African American Writers Book Discussion Group: The Twelve Tribes of Hattie

12tribesofhattieRead and discuss The Twelve Tribes of Hattie by Ayana Mathis on Thursday, November 21, 2013 from 7-8:45 pm in the Hughes Room

Book Description

In 1923, fifteen-year-old Hattie Shepherd flees Georgia and settles in Philadelphia, hoping for a chance at a better life. Instead, she marries a man who will bring her nothing but disappointment and watches helplessly as her firstborn twins succumb to an illness a few pennies could have prevented. Hattie gives birth to nine more children whom she raises with grit and mettle and not an ounce of the tenderness they crave. She vows to prepare them for the calamitous difficulty they are sure to face in their later lives, to meet a world that will not love them, a world that will not be kind. Captured here in twelve luminous narrative threads, their lives tell the story of a mother’s monumental courage and the journey of a nation.

Beautiful and devastating, Ayana Mathis’s The Twelve Tribes of Hattie is wondrous from first to last—glorious, harrowing, unexpectedly uplifting, and blazing with life. An emotionally transfixing page-turner, a searing portrait of striving in the face of insurmountable adversity, an indelible encounter with the resilience of the human spirit and the driving force of the American dream.

Availability

The Twelve Tribes of Hattie by Ayana Mathis  is available from http://catalog.tscpl.org

Discussion questions

Some discussion questions are available from the publisher.

Discussion Group

The African American Writers Book Discussion Group meets on the 3rd Thursday of the month from 7-8:45 pm on the 2nd floor of the library.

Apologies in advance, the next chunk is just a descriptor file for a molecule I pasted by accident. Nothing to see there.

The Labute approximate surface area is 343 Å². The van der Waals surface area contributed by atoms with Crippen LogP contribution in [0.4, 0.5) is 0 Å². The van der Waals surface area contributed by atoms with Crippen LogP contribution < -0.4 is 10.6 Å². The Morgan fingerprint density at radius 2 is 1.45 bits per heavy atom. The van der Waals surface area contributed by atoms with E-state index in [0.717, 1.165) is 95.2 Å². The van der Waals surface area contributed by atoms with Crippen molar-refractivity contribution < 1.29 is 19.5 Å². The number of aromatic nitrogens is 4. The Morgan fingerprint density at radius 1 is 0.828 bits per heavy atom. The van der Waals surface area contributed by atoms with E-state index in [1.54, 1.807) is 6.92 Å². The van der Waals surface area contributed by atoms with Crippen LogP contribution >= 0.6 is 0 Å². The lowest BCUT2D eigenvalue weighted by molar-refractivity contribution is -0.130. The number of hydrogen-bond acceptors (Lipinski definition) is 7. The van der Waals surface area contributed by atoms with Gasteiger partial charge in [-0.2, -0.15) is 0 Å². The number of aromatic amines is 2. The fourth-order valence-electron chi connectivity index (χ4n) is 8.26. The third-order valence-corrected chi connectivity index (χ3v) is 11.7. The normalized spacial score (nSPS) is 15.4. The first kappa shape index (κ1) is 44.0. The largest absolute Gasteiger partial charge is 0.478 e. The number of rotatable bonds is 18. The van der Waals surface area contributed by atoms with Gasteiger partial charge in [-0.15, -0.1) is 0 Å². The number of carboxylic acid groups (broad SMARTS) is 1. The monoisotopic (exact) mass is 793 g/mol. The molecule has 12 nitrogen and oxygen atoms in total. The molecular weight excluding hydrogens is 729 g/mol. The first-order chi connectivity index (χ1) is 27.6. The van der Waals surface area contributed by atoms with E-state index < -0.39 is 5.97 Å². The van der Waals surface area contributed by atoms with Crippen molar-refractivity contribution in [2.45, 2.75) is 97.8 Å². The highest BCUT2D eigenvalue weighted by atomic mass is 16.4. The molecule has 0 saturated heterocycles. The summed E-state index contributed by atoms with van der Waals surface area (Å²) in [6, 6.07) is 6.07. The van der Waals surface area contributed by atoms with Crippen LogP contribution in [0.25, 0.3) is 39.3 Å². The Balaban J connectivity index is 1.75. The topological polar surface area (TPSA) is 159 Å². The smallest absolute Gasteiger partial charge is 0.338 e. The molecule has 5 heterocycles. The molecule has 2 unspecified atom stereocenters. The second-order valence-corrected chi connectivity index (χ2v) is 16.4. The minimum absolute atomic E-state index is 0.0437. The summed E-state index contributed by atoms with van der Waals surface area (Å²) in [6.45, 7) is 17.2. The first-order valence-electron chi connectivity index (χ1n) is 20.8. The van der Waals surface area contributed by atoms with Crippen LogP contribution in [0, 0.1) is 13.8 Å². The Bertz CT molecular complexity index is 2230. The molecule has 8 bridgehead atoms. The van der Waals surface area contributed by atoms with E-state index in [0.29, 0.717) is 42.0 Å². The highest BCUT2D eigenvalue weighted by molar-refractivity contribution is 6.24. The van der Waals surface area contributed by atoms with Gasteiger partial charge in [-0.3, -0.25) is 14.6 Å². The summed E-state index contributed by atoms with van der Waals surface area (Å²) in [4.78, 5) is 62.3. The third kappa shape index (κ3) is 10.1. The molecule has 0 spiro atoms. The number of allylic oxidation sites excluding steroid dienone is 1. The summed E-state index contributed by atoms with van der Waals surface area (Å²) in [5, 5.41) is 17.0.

Explore http://aawbdg.org/ to learn more about this book discussion group. Preview the book selections for the remainder of 2013 and the complete schedule for 2014.

Previously discussed

  • My Soul to Keep by Tananarive Due on October 17, 2013
    When Jessica marries David, he is everything she wants in a family man: brilliant, attentive, ever youthful. Yet she still feels something about him is just out of reach. Soon, as people close to Jessica begin to meet violent, mysterious deaths, David makes an unimaginable confession: More than 400 years ago, he and other members of an Ethiopian sect traded their humanity so they would never die, a secret he must protect at any cost. Now, his immortal brethren have decided David must return and leave his family in Miami. Instead, David vows to invoke a forbidden ritual to keep Jessica and his daughter with him forever.Harrowing, engrossing and skillfully rendered, My Soul to Keep traps Jessica between the desperation of immortals who want to rob her of her life and a husband who wants to rob her of her soul. With deft plotting and an unforgettable climax, this tour de force reminiscent of early Anne Rice will win Due a new legion of fans.
  • Nina’s Got a Secret by Brian W. Smith  on September 19, 2013Nina Arceneaux, a struggling single mother, has a choice to make– she’s been proposed to by a millionaire, a man she doesn’t love. Larry Denison offers to take her, and her eight-year-old daughter, Precious, out of their one-bedroom apartment and move them into a mansion in Monterey, California. But, there’s a catch. Larry has an autistic eight-year-old daughter named Christine, and Nina isn’t sure she can handle the prospect of being a stepmother to a child with special needs. But, she marries Larry anyway and quickly embraces her new lifestyle. One day, while Larry is away on a business trip, Nina takes both girls on a ride in her new SUV. The vehicle skids off of the road and into a lake. As the car is sinking in the murky water, Nina has to make the toughest decision of her life– does she save Christine or Precious? When Larry returns from his trip, Nina tells Larry what happened but fails to tell him she could have saved Christine. She’s going to take her lie to her grave, but she has one major problem– someone saw the entire thing and is threatening to tell
  • Home by Toni Morrison on August 15, 2013An angry and self-loathing veteran of the Korean War, Frank Money finds himself back in racist America after enduring trauma on the front lines that left him with more than just physical scars. A deeply moving novel about an apparently defeated man finding his manhood–and his home.